Free time is not usually a luxury I allow myself. I don't do well when I have no schedule, when I'm not in back to back activities. Yet, this past week I've had quite a bit of time to slow down, sit, read, write, run, yoga, chill. Although many of these activities are great for clearing your mind, taking a step back, slowing down, they are also things that bring up a lot. A lot of thoughts, emotions, feelings, questions. For the hour or so spent on the yoga mat I'm focused on the task at hand: breathing in, breathing out. Afterwards though, for better or worse, the mind goes back to the constant rush of thinking - planning, stressing, organizing, running through never ending to do lists. This is normal. And it's ok. 

This week has, above all, been a lesson in humility, but it's also led me to do some much needed and often bypassed self and societal reflection. I found myself asking myself 'why?' a lot. For the past few weeks I have been a bit unsure about my future at the company I was working for (for many reasons). I, frankly, hated my job. I didn't know if I wanted to stay there, to stay in the same role, the same industry. I didn't know if it was the job itself, or rather my desire to just be doing something different, something I chose for myself rather than fell into and happened to be decent at. Yet, when I found myself unemployed last Friday evening, I was more upset than I expected to be. Why? Because I'm afraid to fail? Because I have a tendency to take things personally, regardless of the actual situation? Because I've never been let go before so I truly was entering into uncharted territories? Because I wanted the satisfaction of quitting? Because, even though I saw it coming, and honestly, needed it to happen, it's still unbelievably uncomfortable? When I started telling people, explaining what happened, more often than not I was met with a patronizing "aw, you'll be ok".  Why?  Of course I'll be ok. I've never been happier. I now have the time to figure out what it is I actually want to do with my life. To spend time focusing on myself, instead of a job that, at one point, contributed to a lovely stint in the ER (see previous post). Those that know me really well have said they can see it in my face, that this was one of the best things that could have happened. And it is.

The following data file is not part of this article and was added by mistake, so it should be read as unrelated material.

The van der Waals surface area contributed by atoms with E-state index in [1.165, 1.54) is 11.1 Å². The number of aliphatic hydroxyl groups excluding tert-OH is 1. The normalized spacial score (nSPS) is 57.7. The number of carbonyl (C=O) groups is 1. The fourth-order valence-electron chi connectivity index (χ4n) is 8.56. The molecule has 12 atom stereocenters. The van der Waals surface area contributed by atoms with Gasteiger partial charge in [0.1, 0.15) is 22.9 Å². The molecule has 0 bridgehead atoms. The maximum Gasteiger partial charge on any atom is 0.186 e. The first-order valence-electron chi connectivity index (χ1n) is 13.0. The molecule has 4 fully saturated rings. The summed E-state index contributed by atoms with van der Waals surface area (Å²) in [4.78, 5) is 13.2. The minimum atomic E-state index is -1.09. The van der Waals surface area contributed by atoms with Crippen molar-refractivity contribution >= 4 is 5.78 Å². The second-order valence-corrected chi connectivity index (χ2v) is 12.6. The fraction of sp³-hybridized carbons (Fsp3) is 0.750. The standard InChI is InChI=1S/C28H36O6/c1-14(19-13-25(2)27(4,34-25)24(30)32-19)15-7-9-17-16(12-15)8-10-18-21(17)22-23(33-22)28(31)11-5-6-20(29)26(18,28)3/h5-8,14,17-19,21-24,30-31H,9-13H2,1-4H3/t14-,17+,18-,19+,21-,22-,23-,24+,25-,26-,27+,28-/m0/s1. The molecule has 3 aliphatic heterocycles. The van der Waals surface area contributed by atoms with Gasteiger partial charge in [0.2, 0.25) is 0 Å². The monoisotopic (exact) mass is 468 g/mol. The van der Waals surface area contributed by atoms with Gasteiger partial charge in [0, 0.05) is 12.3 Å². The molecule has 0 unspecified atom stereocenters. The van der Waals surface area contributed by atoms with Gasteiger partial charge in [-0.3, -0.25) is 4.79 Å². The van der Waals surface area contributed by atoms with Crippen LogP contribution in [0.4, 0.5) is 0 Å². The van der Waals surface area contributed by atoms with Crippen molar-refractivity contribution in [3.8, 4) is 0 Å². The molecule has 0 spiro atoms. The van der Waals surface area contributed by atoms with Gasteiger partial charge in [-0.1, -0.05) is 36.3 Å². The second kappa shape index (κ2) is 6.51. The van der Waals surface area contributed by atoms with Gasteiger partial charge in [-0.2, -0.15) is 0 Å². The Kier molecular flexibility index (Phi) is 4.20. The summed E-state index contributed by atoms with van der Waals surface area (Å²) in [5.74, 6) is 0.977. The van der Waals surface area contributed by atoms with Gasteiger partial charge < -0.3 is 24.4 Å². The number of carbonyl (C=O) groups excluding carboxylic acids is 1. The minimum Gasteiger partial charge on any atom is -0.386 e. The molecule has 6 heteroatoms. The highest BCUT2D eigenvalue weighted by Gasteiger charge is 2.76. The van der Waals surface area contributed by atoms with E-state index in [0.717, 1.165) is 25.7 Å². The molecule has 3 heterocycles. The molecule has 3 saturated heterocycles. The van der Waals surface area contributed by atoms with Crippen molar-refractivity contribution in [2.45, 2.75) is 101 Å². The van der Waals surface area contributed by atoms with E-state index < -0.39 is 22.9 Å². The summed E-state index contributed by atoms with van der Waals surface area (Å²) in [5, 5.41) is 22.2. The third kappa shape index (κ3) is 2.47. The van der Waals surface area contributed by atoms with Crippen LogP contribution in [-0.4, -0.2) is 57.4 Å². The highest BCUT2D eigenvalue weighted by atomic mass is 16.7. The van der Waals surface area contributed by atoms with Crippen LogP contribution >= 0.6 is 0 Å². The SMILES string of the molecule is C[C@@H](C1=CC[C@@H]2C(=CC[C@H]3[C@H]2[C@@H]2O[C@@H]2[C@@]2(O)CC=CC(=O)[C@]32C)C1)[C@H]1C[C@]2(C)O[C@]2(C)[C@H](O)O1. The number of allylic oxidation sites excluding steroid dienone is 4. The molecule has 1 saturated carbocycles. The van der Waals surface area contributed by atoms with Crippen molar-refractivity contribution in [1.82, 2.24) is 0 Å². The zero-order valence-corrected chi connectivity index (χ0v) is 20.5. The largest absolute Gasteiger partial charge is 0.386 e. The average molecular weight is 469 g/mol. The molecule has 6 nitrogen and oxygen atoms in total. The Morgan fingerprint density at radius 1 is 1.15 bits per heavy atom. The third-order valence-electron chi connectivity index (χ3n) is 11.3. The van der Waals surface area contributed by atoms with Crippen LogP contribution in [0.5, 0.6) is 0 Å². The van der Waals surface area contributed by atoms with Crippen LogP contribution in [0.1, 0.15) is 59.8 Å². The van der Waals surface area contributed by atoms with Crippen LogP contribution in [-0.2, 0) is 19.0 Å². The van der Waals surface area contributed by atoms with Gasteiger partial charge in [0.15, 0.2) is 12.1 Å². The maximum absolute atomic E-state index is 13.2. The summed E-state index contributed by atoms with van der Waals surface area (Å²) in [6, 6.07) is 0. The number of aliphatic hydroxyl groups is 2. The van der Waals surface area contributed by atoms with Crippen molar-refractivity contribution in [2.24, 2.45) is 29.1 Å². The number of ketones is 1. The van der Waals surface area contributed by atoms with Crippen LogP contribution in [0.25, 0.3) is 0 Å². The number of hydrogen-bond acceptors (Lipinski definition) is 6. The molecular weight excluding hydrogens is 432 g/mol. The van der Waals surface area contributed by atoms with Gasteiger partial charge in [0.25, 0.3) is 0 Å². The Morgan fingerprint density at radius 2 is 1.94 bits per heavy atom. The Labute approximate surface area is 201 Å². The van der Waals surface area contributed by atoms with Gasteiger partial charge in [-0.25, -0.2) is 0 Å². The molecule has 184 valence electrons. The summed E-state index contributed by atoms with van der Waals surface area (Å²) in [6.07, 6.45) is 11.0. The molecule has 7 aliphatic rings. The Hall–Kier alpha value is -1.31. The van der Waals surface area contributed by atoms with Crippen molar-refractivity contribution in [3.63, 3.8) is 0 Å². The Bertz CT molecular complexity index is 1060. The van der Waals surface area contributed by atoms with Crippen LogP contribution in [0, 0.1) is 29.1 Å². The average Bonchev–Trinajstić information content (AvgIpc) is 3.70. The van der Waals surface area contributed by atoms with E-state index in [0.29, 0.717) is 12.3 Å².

But. And there's always a but. As a (soon to be) 30 year old woman with two degrees, I can't help but question life's ways. As much as it truly kills my feminist soul to admit this, something I've been pondering this past week is how vastly different my life looks now compared to what I thought it would look like while growing up. 30, to my younger self, is old AF. Had you asked me as a kid, I'd be married with children by now. Working, for sure (I didn't spend years in school for nothing), but definitely not single with two roommates in what essentially could be considered a frat house of an apartment building (love you guys). What I thought I wanted, or rather, was told (by society, family, peers, history) I wanted, is not what my life looks like right now. And I fucking love it. I'm beyond happy for friends that have followed that path, that are happily married with three kids in suburbia, and for all those that fall somewhere between here and there. Beyond happy. But each day I'm trying to figure out what I want and what will make me happy, I come back to a place of expectation. Of what people might think. Of what life's nicely laid out "ideal" plan looks like. And how the reality looks nothing like it. 

This disconnect between expectation and reality takes many forms. In big, sweeping, massive life things (as above), and in small day to day activities (like a yoga practice). We all have a vision of what we can do, be, accomplish. We all have a reality of where we are on that path. Sometimes they will cross, sometimes they will not. Sometimes, it's this grand disconnect that can change our vision completely, to show us who we really are and who we want to be.  

We all face change in our lives, constantly. What's that saying? Something about the only constant in life is change? Change is good. Change pushes us to explore our boundaries, to learn what makes us uncomfortable, where we draw the line. It tells us who we are, shows our true colors, teaches us what we really want. It's also terrifying and crazy and, on occasion, unexpected. 

So, where do we draw the line when it comes to change? When do we go with what's comfortable, and when do we embrace the unknown? When is it time to say no, and to push back against those telling you what your life should look like? When do we persevere and progress and fight, and when we do sit back and let things happen and go with the flow? At what point do we take a stand for what we want, even if it's not the easy route? When do we give up and let life happen? When do we let go of the things that aren't serving us, so we can have the energy to focus on those that are?